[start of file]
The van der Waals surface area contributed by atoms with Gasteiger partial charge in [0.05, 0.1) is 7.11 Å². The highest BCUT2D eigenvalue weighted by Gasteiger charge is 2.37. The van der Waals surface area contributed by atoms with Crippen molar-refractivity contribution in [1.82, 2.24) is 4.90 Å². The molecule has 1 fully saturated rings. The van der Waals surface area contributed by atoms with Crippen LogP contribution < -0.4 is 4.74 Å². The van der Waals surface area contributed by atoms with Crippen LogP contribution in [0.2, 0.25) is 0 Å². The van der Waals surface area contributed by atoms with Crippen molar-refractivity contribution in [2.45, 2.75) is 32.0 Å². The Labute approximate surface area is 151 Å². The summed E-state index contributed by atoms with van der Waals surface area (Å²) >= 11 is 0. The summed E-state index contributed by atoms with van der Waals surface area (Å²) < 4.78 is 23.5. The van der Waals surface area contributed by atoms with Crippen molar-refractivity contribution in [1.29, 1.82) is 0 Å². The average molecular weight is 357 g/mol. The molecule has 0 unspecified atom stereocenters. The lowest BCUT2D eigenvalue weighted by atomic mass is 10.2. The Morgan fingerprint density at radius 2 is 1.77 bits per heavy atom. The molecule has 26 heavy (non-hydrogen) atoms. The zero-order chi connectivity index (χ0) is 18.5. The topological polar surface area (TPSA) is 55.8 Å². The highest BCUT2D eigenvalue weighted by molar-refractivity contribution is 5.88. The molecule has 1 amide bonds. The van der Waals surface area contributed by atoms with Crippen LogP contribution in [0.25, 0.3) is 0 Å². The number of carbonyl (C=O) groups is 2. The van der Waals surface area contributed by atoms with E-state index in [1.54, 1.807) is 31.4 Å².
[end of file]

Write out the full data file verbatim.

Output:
The van der Waals surface area contributed by atoms with Gasteiger partial charge in [0.05, 0.1) is 7.11 Å². The highest BCUT2D eigenvalue weighted by Gasteiger charge is 2.37. The van der Waals surface area contributed by atoms with Crippen molar-refractivity contribution in [1.82, 2.24) is 4.90 Å². The molecule has 1 fully saturated rings. The van der Waals surface area contributed by atoms with Crippen LogP contribution < -0.4 is 4.74 Å². The van der Waals surface area contributed by atoms with Crippen LogP contribution in [0.2, 0.25) is 0 Å². The van der Waals surface area contributed by atoms with Crippen molar-refractivity contribution in [2.45, 2.75) is 32.0 Å². The Labute approximate surface area is 151 Å². The summed E-state index contributed by atoms with van der Waals surface area (Å²) >= 11 is 0. The summed E-state index contributed by atoms with van der Waals surface area (Å²) < 4.78 is 23.5. The van der Waals surface area contributed by atoms with Crippen molar-refractivity contribution in [1.29, 1.82) is 0 Å². The average molecular weight is 357 g/mol. The molecule has 0 unspecified atom stereocenters. The lowest BCUT2D eigenvalue weighted by atomic mass is 10.2. The Morgan fingerprint density at radius 2 is 1.77 bits per heavy atom. The molecule has 26 heavy (non-hydrogen) atoms. The zero-order chi connectivity index (χ0) is 18.5. The topological polar surface area (TPSA) is 55.8 Å². The highest BCUT2D eigenvalue weighted by molar-refractivity contribution is 5.88. The molecule has 1 amide bonds. The van der Waals surface area contributed by atoms with Crippen LogP contribution in [0.25, 0.3) is 0 Å². The number of carbonyl (C=O) groups is 2. The van der Waals surface area contributed by atoms with E-state index in [1.54, 1.807) is 31.4 Å².